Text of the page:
Some people don't like to plan their trips - they prefer to just jump on the bike and head off in a new direction, on a road less (or never) traveled. If you're one of those people, you can probably skip this section... and most of the rest of this site. The problem is that routing mistakes made on a bicycle tend to take a lot of time and energy to correct. So unless you're the type of person who doesn't mind a lot of backtracking and sleeping under the stars, route planning will be an essential part of your bike trips.

The first thing to keep in mind is that route planning is an art, not a science. Common sense and experience will usually help you plan a decent route... but not always. That tiny coastal road on the map that would ordinarily be a cyclist's dream may turn out to be a horrible slog with no scenic beauty to compensate. Conversely, the normally awful major highway may actually not be so bad, and it may save you immense amounts of time in getting to someplace really nice to cycle.

But even if your plans need to be adjusted to match reality (and what plans don't?), it stands to reason that any research you do on your intended route will help you immensely on the road.

It follows, therefore, that whatever references you can bring along with you will help when, inevitably, you have to do some checking or impromptu rerouting. A good map is the most essential item; keeping the page for the area you're cycling through folded up in your pocket is a good idea for instant reference (placing it in a clear plastic bag will make less crinkles when you fold it and will also protect against rain and perspiration). Taking a guidebook will also give you more information on which to base route decisions, and will also enhance your enjoyment of places of interest along the way. The key factor is weight: you don't want to be hauling heavy guidebooks like Japan Inside Out along with you unless you're touring the entire country. Ripping out or photocopying sections of your guidebook will reduce the load considerably. If you plan to stay in youth hostels, carrying along pages from the hostel guide or the JYH website will give you those all-important phone numbers to call ahead and reserve a bed for the night. (The same goes for minshuku, ryokan and other traditional Japanese accommodations, though you'll have to read Japanese to take advantage of these references in most cases.)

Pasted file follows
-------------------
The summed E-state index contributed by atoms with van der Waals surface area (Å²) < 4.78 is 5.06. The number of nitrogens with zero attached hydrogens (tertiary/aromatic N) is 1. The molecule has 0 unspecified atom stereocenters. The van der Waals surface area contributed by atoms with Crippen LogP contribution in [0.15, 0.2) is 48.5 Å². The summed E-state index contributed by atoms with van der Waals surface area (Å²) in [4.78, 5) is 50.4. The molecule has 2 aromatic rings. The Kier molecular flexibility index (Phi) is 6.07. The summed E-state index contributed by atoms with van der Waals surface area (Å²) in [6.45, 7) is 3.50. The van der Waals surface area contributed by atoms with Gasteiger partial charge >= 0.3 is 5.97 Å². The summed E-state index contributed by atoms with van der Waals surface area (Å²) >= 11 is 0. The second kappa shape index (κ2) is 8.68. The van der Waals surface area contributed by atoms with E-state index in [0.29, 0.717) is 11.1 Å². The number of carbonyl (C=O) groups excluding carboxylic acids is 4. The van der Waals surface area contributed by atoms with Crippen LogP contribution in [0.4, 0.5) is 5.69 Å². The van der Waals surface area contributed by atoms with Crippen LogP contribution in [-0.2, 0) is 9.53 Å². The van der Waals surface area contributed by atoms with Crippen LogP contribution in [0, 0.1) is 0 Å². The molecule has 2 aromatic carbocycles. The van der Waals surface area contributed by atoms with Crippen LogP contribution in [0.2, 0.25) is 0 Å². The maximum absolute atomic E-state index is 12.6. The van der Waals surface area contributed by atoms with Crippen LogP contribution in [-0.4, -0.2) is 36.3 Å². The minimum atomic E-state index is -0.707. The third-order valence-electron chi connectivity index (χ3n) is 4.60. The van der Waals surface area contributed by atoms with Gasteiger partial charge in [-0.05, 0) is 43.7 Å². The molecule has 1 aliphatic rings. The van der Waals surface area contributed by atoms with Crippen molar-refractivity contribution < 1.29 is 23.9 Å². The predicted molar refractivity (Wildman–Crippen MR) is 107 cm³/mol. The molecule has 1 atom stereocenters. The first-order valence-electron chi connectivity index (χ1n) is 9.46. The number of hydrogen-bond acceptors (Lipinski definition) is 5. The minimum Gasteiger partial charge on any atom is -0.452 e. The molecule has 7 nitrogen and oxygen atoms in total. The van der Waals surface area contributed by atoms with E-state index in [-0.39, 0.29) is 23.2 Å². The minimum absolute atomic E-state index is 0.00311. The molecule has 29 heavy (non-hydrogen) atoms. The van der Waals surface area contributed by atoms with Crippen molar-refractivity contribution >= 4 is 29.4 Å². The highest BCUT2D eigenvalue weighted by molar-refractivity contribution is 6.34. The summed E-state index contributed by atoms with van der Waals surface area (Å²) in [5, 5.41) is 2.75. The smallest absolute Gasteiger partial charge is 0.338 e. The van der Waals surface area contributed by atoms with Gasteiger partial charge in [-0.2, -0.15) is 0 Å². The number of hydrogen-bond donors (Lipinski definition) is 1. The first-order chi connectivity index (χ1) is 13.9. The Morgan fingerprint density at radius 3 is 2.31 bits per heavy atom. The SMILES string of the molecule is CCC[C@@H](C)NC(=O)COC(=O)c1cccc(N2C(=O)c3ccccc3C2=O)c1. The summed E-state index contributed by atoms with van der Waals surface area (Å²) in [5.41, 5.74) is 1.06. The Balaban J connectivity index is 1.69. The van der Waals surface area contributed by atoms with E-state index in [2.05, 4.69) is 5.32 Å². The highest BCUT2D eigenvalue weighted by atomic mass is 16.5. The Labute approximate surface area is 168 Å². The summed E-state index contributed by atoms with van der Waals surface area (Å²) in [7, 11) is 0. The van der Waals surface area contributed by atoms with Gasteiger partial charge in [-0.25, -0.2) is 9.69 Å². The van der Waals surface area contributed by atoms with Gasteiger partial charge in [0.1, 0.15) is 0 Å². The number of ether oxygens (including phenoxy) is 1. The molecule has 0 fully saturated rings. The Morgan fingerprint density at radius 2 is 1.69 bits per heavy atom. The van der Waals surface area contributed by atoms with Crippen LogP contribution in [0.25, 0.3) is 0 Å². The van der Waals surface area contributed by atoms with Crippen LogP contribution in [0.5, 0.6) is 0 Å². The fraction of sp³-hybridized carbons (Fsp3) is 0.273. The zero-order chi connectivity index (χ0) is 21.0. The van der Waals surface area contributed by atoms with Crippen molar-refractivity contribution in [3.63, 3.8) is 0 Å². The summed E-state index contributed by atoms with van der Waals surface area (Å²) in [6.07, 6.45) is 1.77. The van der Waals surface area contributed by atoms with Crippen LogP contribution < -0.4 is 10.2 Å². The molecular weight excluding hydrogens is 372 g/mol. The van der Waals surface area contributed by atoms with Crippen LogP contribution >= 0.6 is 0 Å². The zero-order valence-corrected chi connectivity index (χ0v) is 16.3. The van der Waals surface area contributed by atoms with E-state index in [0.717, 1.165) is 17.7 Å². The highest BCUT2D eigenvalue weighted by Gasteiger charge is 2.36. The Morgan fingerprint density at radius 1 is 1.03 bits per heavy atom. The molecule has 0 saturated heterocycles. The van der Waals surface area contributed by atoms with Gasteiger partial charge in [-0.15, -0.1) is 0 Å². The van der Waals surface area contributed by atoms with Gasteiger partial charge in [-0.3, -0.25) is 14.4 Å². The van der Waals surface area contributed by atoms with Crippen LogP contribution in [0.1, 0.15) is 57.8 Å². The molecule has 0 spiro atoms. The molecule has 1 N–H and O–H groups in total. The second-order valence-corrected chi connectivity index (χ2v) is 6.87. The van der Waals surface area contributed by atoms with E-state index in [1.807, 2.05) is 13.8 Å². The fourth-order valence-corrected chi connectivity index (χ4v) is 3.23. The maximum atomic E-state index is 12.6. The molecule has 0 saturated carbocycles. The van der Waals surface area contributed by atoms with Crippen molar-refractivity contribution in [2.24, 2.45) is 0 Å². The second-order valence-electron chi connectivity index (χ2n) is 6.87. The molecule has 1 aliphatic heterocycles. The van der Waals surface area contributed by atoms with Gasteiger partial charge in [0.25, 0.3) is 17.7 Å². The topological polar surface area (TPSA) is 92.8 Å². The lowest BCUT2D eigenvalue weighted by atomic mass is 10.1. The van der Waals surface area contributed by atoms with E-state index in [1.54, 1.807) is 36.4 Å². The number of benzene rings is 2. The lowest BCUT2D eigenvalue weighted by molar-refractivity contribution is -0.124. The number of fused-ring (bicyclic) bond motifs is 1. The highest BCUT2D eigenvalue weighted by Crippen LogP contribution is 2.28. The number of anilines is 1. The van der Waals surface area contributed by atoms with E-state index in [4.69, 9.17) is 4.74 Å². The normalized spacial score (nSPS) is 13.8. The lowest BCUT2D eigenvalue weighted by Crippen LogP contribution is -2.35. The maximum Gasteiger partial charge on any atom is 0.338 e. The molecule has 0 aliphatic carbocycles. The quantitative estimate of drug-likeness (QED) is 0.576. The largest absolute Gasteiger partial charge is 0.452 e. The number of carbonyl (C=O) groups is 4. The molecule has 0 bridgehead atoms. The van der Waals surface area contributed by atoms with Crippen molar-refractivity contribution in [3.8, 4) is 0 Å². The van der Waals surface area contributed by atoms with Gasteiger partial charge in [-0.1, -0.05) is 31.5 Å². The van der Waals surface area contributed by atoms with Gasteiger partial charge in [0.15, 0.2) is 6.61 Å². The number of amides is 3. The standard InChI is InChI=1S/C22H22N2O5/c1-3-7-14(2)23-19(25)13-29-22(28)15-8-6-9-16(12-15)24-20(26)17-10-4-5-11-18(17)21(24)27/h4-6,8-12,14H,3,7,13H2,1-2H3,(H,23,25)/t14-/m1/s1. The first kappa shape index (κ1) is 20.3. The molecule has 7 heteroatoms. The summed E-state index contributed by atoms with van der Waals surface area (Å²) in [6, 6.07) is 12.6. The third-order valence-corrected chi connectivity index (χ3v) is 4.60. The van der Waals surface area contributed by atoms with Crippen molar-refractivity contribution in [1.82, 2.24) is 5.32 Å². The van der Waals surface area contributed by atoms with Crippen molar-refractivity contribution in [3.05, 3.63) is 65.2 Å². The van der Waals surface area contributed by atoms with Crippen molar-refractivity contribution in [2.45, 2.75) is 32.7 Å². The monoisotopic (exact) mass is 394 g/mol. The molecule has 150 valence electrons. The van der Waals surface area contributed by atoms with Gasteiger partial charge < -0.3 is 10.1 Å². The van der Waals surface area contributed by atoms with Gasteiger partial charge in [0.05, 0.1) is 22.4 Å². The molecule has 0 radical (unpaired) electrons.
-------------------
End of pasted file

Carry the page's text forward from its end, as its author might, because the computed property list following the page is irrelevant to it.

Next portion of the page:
Electronic toys can help here. Lately I’ve spent a bit of additional time before each major trip scanning lengthy sections from guidebooks into my trusty Macintosh computer which I carry on the road with me. This reduces the guidebook weight enormously.

In route planning, small roads are better than big roads - but this does not apply to road numbers. Highways with smaller numbers are invariably major highways: national Route 1 or 41 will be larger (and more heavily traveled) roads than, say, national Route 257. Smaller local roads are almost always less traveled and usually greener as well (but generally more mountainous). Look for places connected by major highways that also have other, less direct routes, and take those. The classic example is the coastal road between two destinations that are also connected by an inland bypass. In such situations, the coastal route is usually (but not always) a good option. Conversely, if the coastal road is the only route between two destinations, you can bet it will be clogged with cars and trucks.

Best of all are bikepaths (or "cycling roads" as they are called here). Luckily, more and more of these are being built - some along old railway lines that have been discontinued. The problem is finding them: many are local projects, and it seems that there is still no central resource for all of the bikepaths in Japan (though many of them can be found here:

This section has been divided into numerous subsections in three categories: Transport, Maps and Accommodations. Click on the links above to go to the section that interests you.

For other reference materials that you may find useful in route planning, see RESOURCES.